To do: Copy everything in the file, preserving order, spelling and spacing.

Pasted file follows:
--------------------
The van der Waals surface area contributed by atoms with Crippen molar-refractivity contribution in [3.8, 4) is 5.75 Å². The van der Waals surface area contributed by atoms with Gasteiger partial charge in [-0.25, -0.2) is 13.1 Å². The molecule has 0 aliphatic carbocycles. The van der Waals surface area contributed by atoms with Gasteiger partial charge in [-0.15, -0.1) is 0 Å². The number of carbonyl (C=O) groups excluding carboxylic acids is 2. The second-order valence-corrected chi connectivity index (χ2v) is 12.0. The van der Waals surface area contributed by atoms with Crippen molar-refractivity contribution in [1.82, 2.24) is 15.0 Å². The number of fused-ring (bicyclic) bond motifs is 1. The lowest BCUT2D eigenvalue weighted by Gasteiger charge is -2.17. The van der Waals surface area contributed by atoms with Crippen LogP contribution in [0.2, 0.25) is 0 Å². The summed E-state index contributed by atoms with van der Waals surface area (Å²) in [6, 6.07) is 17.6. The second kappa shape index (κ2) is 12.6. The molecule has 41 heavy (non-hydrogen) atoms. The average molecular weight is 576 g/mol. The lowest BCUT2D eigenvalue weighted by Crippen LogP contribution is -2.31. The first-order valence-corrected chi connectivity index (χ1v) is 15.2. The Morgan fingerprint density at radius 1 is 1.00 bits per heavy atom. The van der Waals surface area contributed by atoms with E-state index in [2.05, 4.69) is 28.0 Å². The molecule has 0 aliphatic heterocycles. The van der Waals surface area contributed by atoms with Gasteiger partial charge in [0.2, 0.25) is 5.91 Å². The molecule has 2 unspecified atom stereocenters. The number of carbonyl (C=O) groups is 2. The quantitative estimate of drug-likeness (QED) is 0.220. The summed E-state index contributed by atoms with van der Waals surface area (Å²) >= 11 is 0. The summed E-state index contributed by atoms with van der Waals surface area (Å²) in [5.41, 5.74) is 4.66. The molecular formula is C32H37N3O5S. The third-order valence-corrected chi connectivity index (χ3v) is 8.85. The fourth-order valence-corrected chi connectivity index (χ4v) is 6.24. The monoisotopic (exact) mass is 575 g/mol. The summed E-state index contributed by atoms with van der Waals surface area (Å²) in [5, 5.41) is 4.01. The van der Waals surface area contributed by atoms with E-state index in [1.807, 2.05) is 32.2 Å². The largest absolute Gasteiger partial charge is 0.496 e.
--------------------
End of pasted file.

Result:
The van der Waals surface area contributed by atoms with Crippen molar-refractivity contribution in [3.8, 4) is 5.75 Å². The van der Waals surface area contributed by atoms with Gasteiger partial charge in [-0.25, -0.2) is 13.1 Å². The molecule has 0 aliphatic carbocycles. The van der Waals surface area contributed by atoms with Gasteiger partial charge in [-0.15, -0.1) is 0 Å². The number of carbonyl (C=O) groups excluding carboxylic acids is 2. The second-order valence-corrected chi connectivity index (χ2v) is 12.0. The van der Waals surface area contributed by atoms with Crippen molar-refractivity contribution in [1.82, 2.24) is 15.0 Å². The number of fused-ring (bicyclic) bond motifs is 1. The lowest BCUT2D eigenvalue weighted by Gasteiger charge is -2.17. The van der Waals surface area contributed by atoms with Crippen LogP contribution in [0.2, 0.25) is 0 Å². The summed E-state index contributed by atoms with van der Waals surface area (Å²) in [6, 6.07) is 17.6. The second kappa shape index (κ2) is 12.6. The molecule has 41 heavy (non-hydrogen) atoms. The average molecular weight is 576 g/mol. The lowest BCUT2D eigenvalue weighted by Crippen LogP contribution is -2.31. The first-order valence-corrected chi connectivity index (χ1v) is 15.2. The Morgan fingerprint density at radius 1 is 1.00 bits per heavy atom. The van der Waals surface area contributed by atoms with E-state index in [2.05, 4.69) is 28.0 Å². The molecule has 0 aliphatic heterocycles. The van der Waals surface area contributed by atoms with Gasteiger partial charge in [0.2, 0.25) is 5.91 Å². The molecule has 2 unspecified atom stereocenters. The number of carbonyl (C=O) groups is 2. The quantitative estimate of drug-likeness (QED) is 0.220. The summed E-state index contributed by atoms with van der Waals surface area (Å²) >= 11 is 0. The summed E-state index contributed by atoms with van der Waals surface area (Å²) in [5.41, 5.74) is 4.66. The molecular formula is C32H37N3O5S. The third-order valence-corrected chi connectivity index (χ3v) is 8.85. The fourth-order valence-corrected chi connectivity index (χ4v) is 6.24. The monoisotopic (exact) mass is 575 g/mol. The summed E-state index contributed by atoms with van der Waals surface area (Å²) in [5, 5.41) is 4.01. The van der Waals surface area contributed by atoms with E-state index in [1.807, 2.05) is 32.2 Å². The largest absolute Gasteiger partial charge is 0.496 e.